Year-round on the Bainum Foundation Farm, Production Manager Tonya Taylor and Operations Manager Kasey Clark lead a small team in managing a 263-acre property in Middleburg, Virginia, and cultivating produce and flowers on five acres.* In 2018 alone, Tonya, Kasey and two seasonal staff members produced 38,000 pounds of more than 100 varieties of vegetables, fruits and herbs during the late-May to early-November harvest season. While the work never completely pauses, a slightly slower pace sets in when the temperatures drop and the winter months roll around. What exactly are they up to during the “off season”?
For the Farm team, the off season takes place from Thanksgiving through the end of February. During this time, Tonya and Kasey used cover crops like clover and rye to improve soil quality, add organic matter and protect the soil from winter erosion. Kasey leads maintenance on the property, infrastructure, vehicles and equipment to keep them in good condition throughout the winter, while Tonya develops the crop plan for the next growing season based the crop performance from the previous season as well as input from the Farm’s partners (i.e., organizations that distribute produce from the Farm to farmers markets and early childhood centers across the District of Columbia’s Wards 7 and 8 and other underserved neighborhoods). These partners share with Tonya the previous year’s demand for each item, customer feedback and requests, their projected needs for the upcoming season and what they are able to source locally from other partners — all to help the Farm enhance its impact in the community.
This winter, Kasey built a few Comfort hives he plans to use during the spring and summer to boost the Farm’s bee population. These hives are small relative to normal hives, and they are used for the purpose of queen-rearing and hive-splitting — two activities Kasey believes will help strengthen and multiply the pollinators and maximize their benefit to both the Farm’s crops/flowers and the broader local ecosystem. Despite immense pest pressure on the Farm’s bee colonies over the past couple years, Kasey’s dedicated beekeeping has helped the majority of the hives survive this winter, strong and ready for the warmer months ahead.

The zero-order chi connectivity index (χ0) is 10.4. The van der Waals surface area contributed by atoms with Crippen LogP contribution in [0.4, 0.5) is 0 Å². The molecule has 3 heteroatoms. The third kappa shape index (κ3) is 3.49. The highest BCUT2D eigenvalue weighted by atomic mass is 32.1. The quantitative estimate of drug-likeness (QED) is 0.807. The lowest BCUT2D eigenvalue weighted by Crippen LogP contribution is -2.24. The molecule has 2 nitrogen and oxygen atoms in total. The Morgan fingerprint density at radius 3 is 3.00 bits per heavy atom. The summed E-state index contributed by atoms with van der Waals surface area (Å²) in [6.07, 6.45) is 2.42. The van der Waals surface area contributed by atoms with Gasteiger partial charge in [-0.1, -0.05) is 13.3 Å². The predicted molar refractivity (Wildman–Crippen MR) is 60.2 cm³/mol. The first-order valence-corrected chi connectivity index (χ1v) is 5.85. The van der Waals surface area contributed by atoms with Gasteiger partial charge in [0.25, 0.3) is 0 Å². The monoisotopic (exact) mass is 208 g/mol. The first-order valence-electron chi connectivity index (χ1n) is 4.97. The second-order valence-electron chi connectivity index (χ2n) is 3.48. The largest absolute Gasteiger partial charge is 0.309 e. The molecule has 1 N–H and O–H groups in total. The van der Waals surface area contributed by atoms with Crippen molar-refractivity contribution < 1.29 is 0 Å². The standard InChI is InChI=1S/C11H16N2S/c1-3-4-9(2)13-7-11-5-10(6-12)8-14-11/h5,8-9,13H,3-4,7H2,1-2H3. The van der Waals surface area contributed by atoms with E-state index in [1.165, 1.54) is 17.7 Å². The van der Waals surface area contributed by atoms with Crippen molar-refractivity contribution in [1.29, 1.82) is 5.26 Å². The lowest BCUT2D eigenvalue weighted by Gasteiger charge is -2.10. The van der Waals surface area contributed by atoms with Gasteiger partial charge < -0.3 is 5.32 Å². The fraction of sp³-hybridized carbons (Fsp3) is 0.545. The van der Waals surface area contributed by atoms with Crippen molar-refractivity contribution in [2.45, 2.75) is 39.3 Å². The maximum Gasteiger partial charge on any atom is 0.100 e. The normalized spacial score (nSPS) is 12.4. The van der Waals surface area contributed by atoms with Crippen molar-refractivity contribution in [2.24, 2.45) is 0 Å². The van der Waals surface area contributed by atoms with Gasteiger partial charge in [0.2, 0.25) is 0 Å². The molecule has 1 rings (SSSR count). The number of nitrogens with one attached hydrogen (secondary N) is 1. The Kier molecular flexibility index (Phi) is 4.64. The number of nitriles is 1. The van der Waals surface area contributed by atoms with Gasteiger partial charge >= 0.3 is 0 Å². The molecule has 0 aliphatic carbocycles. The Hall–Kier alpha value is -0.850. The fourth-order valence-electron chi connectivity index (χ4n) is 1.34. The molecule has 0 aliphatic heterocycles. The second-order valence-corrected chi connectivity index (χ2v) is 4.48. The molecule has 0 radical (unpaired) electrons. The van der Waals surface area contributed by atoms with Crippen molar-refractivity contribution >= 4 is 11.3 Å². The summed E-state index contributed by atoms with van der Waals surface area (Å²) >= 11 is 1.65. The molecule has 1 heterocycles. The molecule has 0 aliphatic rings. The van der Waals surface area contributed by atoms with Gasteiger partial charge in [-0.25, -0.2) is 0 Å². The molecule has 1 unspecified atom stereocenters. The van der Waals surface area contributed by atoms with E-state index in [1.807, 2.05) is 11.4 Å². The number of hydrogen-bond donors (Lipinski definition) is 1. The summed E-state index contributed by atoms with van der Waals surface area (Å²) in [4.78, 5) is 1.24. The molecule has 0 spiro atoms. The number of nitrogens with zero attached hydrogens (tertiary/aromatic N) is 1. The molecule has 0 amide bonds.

In addition to this work, Kasey — who is completing his certification as a Virginia Master Naturalist — began planning a nature trail for the wooded and meadowed areas of the Farm’s property. This trail will support the Farm’s early-stage education programming, which will this year include experiential educational opportunities for several adult and youth groups from the District and the greater Middleburg community. The programming will focus on regenerative agriculture, food systems, healthy food and environmental stewardship.
On top of all they accomplished this winter, Tonya and Kasey were also able to get away and have an exciting adventure of their own. The couple spent 27 days in Malawi, Africa, where they met while serving in the Peace Corps together. This was Tonya and Kasey’s third time returning to the country, and they spent their trip “bike-packing” — covering more than 1,000 kilometers — and visiting the villages they had lived in during their Peace Corps days. Kasey also met with small local beekeeping organizations to share knowledge and help them enhance their practices.
With spring, the growing season has now “sprung” and will once again require creativity and diligence from the team, who do most of the planting and harvesting work by hand, but will this year have more hands to help. Tonya and Kasey will once again have support from seasonal staff, but they also will gain a new production team member, Katie Miller, who will be serving as a Production Associate for the full duration of the year.
So much is already under way onsite. Thankfully, Tonya and Kasey spent the winter months preparing, strategizing, gearing up for — and taking a moment to breathe before — the time-intensive but highly rewarding work ahead in 2019.
Stay tuned for more updates from the fascinating Farm team, and learn more about the team’s leaders in our previous blog post:
* The Bainum Foundation Farm, established in 2015, is a separate entity owned by the Foundation and part of our overall Food Security Initiative.